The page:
It is this indecisiveness that led me to come up with my book plan for 2014. Back in January, I scanned my bookshelves and noticed how many stories I had yet to read. Of course it was too overwhelming to decide which book to read and when, so I came up with my little ABC plan. I would attempt to read through the alphabet from A to Z, starting with Austen (I had never read Emma!) and ending with . . . whatever title or author I could find with a "Z" in it.

My only other goal was to try -- as much as possible -- to stick with the books I already owned. (I did end up borrowing a couple from friends and the library.) But I really wanted to develop a spirit of contentment with what I have, and that seemed like a simple way to do it.

This amounted to about two books a month, although I did add other books in along the way, too. (In November I had an Alcott fit and was compelled to read Eight Cousins and Rose in Bloom. I just couldn't help it. I also had a friend loan me a wonderful children's book, akin to Little House on the Prairie, called Peddler's Summer. Avery and I read it together and loved it! We just started the sequel, Mist on the Mountain. Oh -- and Bethie and I found some of the high school Betsy-Tacy stories, too. Charming!)

I found most of the books in my ABC journey to be thoroughly enjoyable. Throughout the year I've kept a list on the sidebar of my blog and I've tried to keep my list somewhat updated on Goodreads, too. Naturally, there were a few books that I just didn't care for and wouldn't necessarily recommend. But I also found some real gems lurking on my shelves.

Among my favorites from this year are a couple of children's titles: My Friend Flicka and Swallows and Amazons. Delightful reads. (Flicka was hauntingly thoughtful and deep.) I also really enjoyed The Trail of the Lonesome Pine. My dad loaned it to me, and it was a perfect blend of our reading interests. It was as though Louis L'Amour and L.M. Montgomery had teamed up to write a romance. (I later ended up finding my own copy at the church STM sale -- hooray!) Mrs. Miniver, a collection of stories welcomed by the public as a ray of sunshine in 1939, war-torn England, was another wonderful surprise.

Toward the end of the year I found myself running out of time. So I had to make some cuts. My "U" book was changed from my original choice, Uncle Tom's Cabin to the simpler, Understood Betsy. Another children's book. (But I loved it!) And for my final selection I had planned to read The Book Thief by Markus Zusak, but the whirlwind of the season led me to decide on The Wonderful Wizard of Oz instead. I found a couple of Zs in the title and called it good. (Did you know that Dorothy's slippers were not ruby but silver?)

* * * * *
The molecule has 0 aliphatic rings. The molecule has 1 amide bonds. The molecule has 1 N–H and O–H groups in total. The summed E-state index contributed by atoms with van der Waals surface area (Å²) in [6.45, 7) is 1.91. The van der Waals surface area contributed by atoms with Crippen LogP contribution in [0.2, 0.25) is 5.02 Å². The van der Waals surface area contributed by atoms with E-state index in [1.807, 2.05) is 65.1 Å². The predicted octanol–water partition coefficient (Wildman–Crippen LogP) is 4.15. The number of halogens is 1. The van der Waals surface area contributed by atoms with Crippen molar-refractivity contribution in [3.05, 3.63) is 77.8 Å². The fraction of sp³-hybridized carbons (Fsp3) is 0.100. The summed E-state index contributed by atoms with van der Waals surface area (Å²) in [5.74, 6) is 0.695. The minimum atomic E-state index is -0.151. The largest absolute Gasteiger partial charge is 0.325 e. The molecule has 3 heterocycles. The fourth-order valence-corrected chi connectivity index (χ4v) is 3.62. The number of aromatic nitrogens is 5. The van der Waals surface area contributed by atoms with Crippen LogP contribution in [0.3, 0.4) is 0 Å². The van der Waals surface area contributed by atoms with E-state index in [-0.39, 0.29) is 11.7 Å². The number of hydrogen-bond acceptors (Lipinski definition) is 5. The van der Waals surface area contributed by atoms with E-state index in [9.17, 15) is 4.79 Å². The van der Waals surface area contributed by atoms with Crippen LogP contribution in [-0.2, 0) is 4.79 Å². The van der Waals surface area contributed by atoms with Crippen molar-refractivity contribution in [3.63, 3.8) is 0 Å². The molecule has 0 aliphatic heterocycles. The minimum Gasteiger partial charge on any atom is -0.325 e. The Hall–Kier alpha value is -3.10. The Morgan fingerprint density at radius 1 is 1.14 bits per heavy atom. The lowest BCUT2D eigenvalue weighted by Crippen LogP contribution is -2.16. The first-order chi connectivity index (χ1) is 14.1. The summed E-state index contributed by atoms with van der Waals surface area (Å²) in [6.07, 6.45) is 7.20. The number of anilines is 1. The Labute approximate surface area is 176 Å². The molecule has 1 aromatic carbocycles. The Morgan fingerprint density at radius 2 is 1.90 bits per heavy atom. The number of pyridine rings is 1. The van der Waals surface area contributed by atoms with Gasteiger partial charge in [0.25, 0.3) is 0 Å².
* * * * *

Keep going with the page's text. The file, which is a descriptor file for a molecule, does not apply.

My book choices this year were mostly fiction, but I did sneak in a couple of great non-fiction pieces that have encouraged me to think thoughtful thoughts as we head into the New Year: Speak and Notes from a Blue Bike. One was a gift, and another came from the library, just when I despaired of ever finding an "X" book. (I bent the rules just a tad on that one. Thank you, Tsh Oxenreider.) I appreciate books that inspire me to think differently and act on those thoughts, yet in ways that are do-able, realistic with my family life, and still kingdom-driven. Both encouraged me to do so.

As 2015 stretches before me, I glance again at my bookshelves. This time, I see many books I long to revisit. I haven't read Wuthering Heights since high school, and it's about time to read Christy and Papa's Wife again, too. Of course I'm starting the year with Little Women, which happens to be written by an "A" author . . . so maybe my ABC plan will work for the New Year, too. We have a family challenge to read through the Bible as well, so I see many hours of cozy reading in my future. Time to put the kettle on!

Happy reading, dear friends. May the New Year bring you many words of hope, encouragement, inspiration, strength and joy.

What titles are waiting for you this coming year?
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Wednesday, December 17, 2014

{For the Small and Tippy Sheep}

I was tidying up the living room the other day and saw that the wee nativity sheep were in need of some attention. Again. They're small and tippy (not to be confused with tipsy) and it's a wonder we still have all six of them. As I stood them up on their little hooves and pointed their muzzles once again toward the Baby in the manger, I wondered at the truth of it all: for sixteen years we've arranged these sheep around the manger, and for sixteen years not one of them has gone astray.


Wait. I take that back. Perhaps they've gone a little astray. Over the years we've found them under the rocking chair, we've found them strolling across the piano, we've found them buried in the nativity straw, and we've found them mingling with LEGO mini-figs. But they've always been found, and they've always been placed back where they belong, with muzzles pointed quietly, hopefully toward the Baby.

I've been thinking about this belonging-ness, this re-direction, ever since I found the painting. It's hanging in the living room, not far from the sheep. The subject -- a little girl of about six -- peers demurely from under a hat. This month she's peeking at me from behind the Christmas tree, and I can almost hear her little voice asking if she can tell me a secret or show me her new doll.

Last month she was still living in the home of a dear family friend. An estate sale brought me to the house I hadn't visited in years, but when I saw the painting, my heart leapt and I knew she wanted to come home with me. I wasn't sure if the longing had to do with a faint remembrance from my childhood or just an appreciation of the art itself, but I obeyed the impulse and gratefully gave her a new home.